When I became his editor after about a year, I asked him why he was routinely late every morning. He said he just didn't know. He left in what he thought was plenty of time - even driving faster than the speed limit most of the way from San Rafael to Petaluma.

But he was always 15 minutes late.

I suggested another strategy that he had apparently never thought of: leave his house 15 minutes earlier every morning.

You can guess what happened when he did start leaving his house earlier.

When I have a piece of writing to do - any writing - I estimate how long it will take me to get it done, and then I double the estimate, starting waaaaay earlier than I think I need to.

That system works well enough that I haven't missed a deadline since, well, I can't remember ever missing a deadline for turning in a story to magazine, newspaper, or web-based publication.

That day might come, I suppose, but for now I have to close off this blog entry. I gave myself an 11:50 deadline to get this done.

And I don't want to be late.

Thursday, September 11, 2008

Column writers tackle rules that make no sense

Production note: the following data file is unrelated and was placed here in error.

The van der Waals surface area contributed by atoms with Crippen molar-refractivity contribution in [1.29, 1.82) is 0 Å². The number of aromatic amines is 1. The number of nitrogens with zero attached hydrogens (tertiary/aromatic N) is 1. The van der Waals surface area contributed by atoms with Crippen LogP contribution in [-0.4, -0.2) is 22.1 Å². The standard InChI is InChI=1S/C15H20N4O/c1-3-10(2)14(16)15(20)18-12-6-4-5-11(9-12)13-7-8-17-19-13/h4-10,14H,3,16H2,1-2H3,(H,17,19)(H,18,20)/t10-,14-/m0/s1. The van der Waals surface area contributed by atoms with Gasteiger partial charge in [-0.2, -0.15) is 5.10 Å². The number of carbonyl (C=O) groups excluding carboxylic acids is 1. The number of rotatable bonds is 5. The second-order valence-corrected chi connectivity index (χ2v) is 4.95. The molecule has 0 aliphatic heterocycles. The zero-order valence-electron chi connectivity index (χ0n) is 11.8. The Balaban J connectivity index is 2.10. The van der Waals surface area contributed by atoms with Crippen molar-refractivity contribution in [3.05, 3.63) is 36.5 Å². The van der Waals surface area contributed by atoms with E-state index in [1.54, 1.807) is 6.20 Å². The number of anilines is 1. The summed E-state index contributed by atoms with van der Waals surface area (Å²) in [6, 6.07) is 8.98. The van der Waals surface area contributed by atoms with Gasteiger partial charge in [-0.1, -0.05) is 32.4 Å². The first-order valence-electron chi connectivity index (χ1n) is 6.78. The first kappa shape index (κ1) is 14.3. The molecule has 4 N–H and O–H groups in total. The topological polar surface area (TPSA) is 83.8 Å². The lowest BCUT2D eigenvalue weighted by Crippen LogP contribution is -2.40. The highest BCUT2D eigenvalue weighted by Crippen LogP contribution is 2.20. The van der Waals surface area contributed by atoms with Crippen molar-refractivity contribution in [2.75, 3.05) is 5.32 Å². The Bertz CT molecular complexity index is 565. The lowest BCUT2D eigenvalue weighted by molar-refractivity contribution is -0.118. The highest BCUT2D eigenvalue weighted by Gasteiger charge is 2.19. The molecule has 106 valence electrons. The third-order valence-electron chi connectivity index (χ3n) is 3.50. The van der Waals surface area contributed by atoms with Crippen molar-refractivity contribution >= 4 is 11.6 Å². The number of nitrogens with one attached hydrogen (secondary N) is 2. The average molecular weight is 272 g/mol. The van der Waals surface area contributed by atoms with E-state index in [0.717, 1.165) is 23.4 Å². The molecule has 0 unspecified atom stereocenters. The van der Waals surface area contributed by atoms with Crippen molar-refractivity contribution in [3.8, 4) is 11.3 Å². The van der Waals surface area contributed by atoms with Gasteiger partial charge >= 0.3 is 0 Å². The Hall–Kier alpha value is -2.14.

SACRAMENTO, Calif., USA - My assignment to the column writers this week was to craft a column around the idea of rules - rules that seem nonsensical or weird or maybe even that do the opposite of what they were intended to do.

Of course, it is also possible to write about rules for which their reason for existing has evaporated into the mists of the past.

You don't have to think too hard to come up with those.

One strict rule I remember from growing up was that if I ate anything - a single potato chip - I was not allowed to go swimming for 45 minutes. Why? Well, because if I did, I would absolutely get a cramp and sink like a stone. At least that's what my mother and and grandmother and aunts and uncles said - and enforced on me and my cousins.

Since then, I found that the time varied greatly among people and their families. Some parents told their kids it was an hour, others a half-hour. When I became lifeguard in college, I discovered that the whole concept was mostly bull**it. You would have to eat a double-cheese burger and wash it down with a Big Gulp before there's a chance (a chance!) of any cramping.